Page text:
But still, people say, Liriano "wilts." He’s not a big game pitcher. And there still is that annoying statistic about Liriano’s lack of complete games out there. To which I say: hogwash. Liriano logged plenty of innings to prove he can handle a full workload. He has pitched near 200 innings twice in his career, this year (over 200 if you count the winter league) and in 2008 (199.1 counting minor leagues). Keep in mind that Liriano is still gaining strength after Tommy John surgery (Erik Bedard won Cy Young votes at age 28 after having surgery at 23) along with his natural development at age 27. He averaged 6.1 innings per start last year, which puts him in line with Josh Johnson in 2008 (when he recovered from his own TJ surgery).

The dominance is already here. The innings have been pitched. A lack of complete games means nothing. And an off-season of rest instead of winter ball should do wonders.

Still people will say that Liriano is not enough. They'll say that we need to shore up our rotation, especially if Pavano leaves via free agency, and that relying on the likes of Scott Baker to pitch us through the post season is an exercise in futility. This is also not as obvious as it seems.

Since the Twins’ goal is to advance in the playoffs, and the main narrative of this year’s playoffs is one of powerful pitching match-ups, I compared the Twins' four man playoff rotation to the four teams that advanced in the playoffs. Using Smith’s rubric, it’s amazing how well the Twins compare. With the exception of the Phillies uber-rotation of three aces and a Blanton, every team has two weaker pitchers in their four man rotation. According to Smith’s numbers, Phil Hughes, A. J. Burnett, C. J. Wilson, Tommy Hunter, Matt Cain* and Jonathan Sanchez were low #2 starters at best.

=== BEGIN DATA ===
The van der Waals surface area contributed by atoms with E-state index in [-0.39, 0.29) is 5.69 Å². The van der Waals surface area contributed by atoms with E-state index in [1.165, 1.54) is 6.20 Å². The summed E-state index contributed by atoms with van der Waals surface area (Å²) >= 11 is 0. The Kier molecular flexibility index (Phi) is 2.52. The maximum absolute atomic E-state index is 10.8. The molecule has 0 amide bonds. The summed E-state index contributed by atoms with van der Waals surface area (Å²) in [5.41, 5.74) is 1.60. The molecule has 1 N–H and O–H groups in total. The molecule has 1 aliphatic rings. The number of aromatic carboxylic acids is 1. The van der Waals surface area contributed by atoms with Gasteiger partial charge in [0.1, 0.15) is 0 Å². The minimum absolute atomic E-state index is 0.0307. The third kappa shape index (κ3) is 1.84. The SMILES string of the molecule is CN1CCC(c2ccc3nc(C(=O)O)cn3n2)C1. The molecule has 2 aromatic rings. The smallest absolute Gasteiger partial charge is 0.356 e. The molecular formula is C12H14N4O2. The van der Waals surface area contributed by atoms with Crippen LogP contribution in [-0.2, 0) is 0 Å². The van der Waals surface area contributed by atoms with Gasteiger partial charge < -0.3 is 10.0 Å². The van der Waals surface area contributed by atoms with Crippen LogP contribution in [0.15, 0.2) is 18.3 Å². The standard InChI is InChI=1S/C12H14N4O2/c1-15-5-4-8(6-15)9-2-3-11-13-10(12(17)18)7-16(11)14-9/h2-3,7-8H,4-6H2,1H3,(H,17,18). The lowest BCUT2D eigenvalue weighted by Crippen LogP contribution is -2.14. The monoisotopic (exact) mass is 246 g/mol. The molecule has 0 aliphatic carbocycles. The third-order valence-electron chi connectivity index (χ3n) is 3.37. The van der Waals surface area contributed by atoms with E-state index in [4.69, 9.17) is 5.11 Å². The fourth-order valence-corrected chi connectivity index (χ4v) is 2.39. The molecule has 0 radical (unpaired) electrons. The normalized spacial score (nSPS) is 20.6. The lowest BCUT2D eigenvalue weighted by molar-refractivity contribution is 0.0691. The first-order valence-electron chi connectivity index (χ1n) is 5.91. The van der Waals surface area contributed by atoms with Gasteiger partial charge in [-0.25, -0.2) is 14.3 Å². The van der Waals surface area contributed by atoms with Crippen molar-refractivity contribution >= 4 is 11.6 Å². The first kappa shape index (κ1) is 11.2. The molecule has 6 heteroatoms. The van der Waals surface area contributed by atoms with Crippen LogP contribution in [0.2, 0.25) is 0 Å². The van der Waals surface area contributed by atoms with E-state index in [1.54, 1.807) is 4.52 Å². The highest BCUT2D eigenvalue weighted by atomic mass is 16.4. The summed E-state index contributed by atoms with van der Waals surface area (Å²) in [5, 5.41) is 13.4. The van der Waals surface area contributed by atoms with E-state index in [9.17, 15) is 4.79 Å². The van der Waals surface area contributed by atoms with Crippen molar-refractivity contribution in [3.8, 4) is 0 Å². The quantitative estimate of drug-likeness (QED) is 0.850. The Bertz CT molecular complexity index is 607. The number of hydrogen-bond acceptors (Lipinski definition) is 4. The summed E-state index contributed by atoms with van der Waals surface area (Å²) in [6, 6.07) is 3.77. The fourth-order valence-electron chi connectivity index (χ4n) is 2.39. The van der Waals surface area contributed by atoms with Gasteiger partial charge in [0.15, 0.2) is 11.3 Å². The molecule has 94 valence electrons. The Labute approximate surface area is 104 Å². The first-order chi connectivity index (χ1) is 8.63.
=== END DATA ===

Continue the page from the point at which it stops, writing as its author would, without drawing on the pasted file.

The Twins, however, don’t have anywhere near as bad a drop off. Pavano was a high #2, and Duensing also scored well. Both Blackburn and Baker rated better than Hunter and Burnett for certain.

Does that mean there’s no need to improve the rotation? Well, the one place with a noticeable difference is K/9, where Twins pitchers (except Liriano) are below average, while the other playoff teams almost universally have above average strikeout rates (the one exception being poor Tommy Hunter). John Bonnes’ series on and his own site have already tackled this issue in detail, but my opinion is that the current free agent market is too thin. De la Rosa is a good pitcher (if he stays healthy), but he’s going to be too in-demand, and there is a steep fall off if we lose out on him. In fact, I’m unable to find another free agent target with a high K/9 that’s not named Vicente Padilla. I’d much rather the Twins find a way to get another good right handed bat, a deeper bench, and shore up a suddenly depleted bullpen than worry about our starting rotation.

*Matt Cain trends as a #3 starter based on the rate stats that Smith uses, but Matt Cain is some sort of anomaly that some SABR geek needs to study in depth to see if his essence can be bottled and sold as luck juice. Seriously, the guy’s ERA is consistently a run lower than his xFIP, his career oppBABIP is .274, and his GB% is a paltry 36%. It’s like he’s playing billiards. Or he’s a pinball wizard.